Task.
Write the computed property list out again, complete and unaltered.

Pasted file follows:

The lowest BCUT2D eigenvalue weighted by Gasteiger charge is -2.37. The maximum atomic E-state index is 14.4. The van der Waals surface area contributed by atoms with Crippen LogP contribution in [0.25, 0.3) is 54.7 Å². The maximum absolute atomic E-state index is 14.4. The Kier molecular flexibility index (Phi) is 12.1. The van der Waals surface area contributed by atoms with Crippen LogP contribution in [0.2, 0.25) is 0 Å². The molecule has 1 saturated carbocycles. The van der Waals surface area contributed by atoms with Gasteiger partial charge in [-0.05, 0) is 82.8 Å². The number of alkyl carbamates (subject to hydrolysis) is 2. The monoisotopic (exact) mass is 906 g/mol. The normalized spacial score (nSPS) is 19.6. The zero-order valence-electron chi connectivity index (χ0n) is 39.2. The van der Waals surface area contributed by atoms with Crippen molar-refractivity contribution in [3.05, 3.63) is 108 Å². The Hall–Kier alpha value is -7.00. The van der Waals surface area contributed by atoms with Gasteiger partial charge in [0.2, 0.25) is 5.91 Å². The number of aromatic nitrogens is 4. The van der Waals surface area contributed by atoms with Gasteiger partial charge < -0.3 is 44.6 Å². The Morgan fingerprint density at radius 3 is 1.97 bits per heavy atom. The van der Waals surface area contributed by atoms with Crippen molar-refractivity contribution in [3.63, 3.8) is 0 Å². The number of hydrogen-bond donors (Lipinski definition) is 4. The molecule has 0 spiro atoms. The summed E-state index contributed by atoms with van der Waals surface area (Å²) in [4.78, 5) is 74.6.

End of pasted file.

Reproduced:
The lowest BCUT2D eigenvalue weighted by Gasteiger charge is -2.37. The maximum atomic E-state index is 14.4. The van der Waals surface area contributed by atoms with Crippen LogP contribution in [0.25, 0.3) is 54.7 Å². The maximum absolute atomic E-state index is 14.4. The Kier molecular flexibility index (Phi) is 12.1. The van der Waals surface area contributed by atoms with Crippen LogP contribution in [0.2, 0.25) is 0 Å². The molecule has 1 saturated carbocycles. The van der Waals surface area contributed by atoms with Gasteiger partial charge in [-0.05, 0) is 82.8 Å². The number of alkyl carbamates (subject to hydrolysis) is 2. The monoisotopic (exact) mass is 906 g/mol. The normalized spacial score (nSPS) is 19.6. The zero-order valence-electron chi connectivity index (χ0n) is 39.2. The van der Waals surface area contributed by atoms with Crippen molar-refractivity contribution in [3.05, 3.63) is 108 Å². The Hall–Kier alpha value is -7.00. The van der Waals surface area contributed by atoms with Gasteiger partial charge in [0.2, 0.25) is 5.91 Å². The number of aromatic nitrogens is 4. The van der Waals surface area contributed by atoms with Gasteiger partial charge < -0.3 is 44.6 Å². The Morgan fingerprint density at radius 3 is 1.97 bits per heavy atom. The van der Waals surface area contributed by atoms with Crippen molar-refractivity contribution in [3.63, 3.8) is 0 Å². The number of hydrogen-bond donors (Lipinski definition) is 4. The molecule has 0 spiro atoms. The summed E-state index contributed by atoms with van der Waals surface area (Å²) in [4.78, 5) is 74.6.